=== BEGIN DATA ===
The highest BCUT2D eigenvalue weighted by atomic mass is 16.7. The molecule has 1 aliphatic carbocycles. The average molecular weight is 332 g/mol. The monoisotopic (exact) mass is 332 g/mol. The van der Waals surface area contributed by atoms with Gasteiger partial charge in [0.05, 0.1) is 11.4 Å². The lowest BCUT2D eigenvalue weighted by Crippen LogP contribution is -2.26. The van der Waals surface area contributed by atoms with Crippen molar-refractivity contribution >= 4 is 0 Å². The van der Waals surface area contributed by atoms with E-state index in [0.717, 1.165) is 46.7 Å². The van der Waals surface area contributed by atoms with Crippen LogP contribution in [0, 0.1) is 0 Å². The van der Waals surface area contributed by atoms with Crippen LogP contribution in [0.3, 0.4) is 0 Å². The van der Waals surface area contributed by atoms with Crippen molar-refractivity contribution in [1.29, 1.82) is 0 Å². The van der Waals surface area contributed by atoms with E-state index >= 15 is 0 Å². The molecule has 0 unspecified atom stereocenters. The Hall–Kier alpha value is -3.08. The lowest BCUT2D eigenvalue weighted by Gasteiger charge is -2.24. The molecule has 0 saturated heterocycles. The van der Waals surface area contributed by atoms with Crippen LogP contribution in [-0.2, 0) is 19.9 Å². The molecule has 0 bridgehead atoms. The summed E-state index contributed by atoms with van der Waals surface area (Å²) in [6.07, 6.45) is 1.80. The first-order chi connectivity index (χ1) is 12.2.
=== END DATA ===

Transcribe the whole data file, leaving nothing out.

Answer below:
The highest BCUT2D eigenvalue weighted by atomic mass is 16.7. The molecule has 1 aliphatic carbocycles. The average molecular weight is 332 g/mol. The monoisotopic (exact) mass is 332 g/mol. The van der Waals surface area contributed by atoms with Gasteiger partial charge in [0.05, 0.1) is 11.4 Å². The lowest BCUT2D eigenvalue weighted by Crippen LogP contribution is -2.26. The van der Waals surface area contributed by atoms with Crippen molar-refractivity contribution >= 4 is 0 Å². The van der Waals surface area contributed by atoms with E-state index in [0.717, 1.165) is 46.7 Å². The van der Waals surface area contributed by atoms with Crippen LogP contribution in [0, 0.1) is 0 Å². The van der Waals surface area contributed by atoms with Crippen LogP contribution in [0.3, 0.4) is 0 Å². The van der Waals surface area contributed by atoms with Crippen molar-refractivity contribution in [1.29, 1.82) is 0 Å². The van der Waals surface area contributed by atoms with E-state index >= 15 is 0 Å². The molecule has 0 unspecified atom stereocenters. The Hall–Kier alpha value is -3.08. The lowest BCUT2D eigenvalue weighted by Gasteiger charge is -2.24. The molecule has 0 saturated heterocycles. The van der Waals surface area contributed by atoms with Crippen LogP contribution in [-0.2, 0) is 19.9 Å². The molecule has 0 bridgehead atoms. The summed E-state index contributed by atoms with van der Waals surface area (Å²) in [6.07, 6.45) is 1.80. The first-order chi connectivity index (χ1) is 12.2.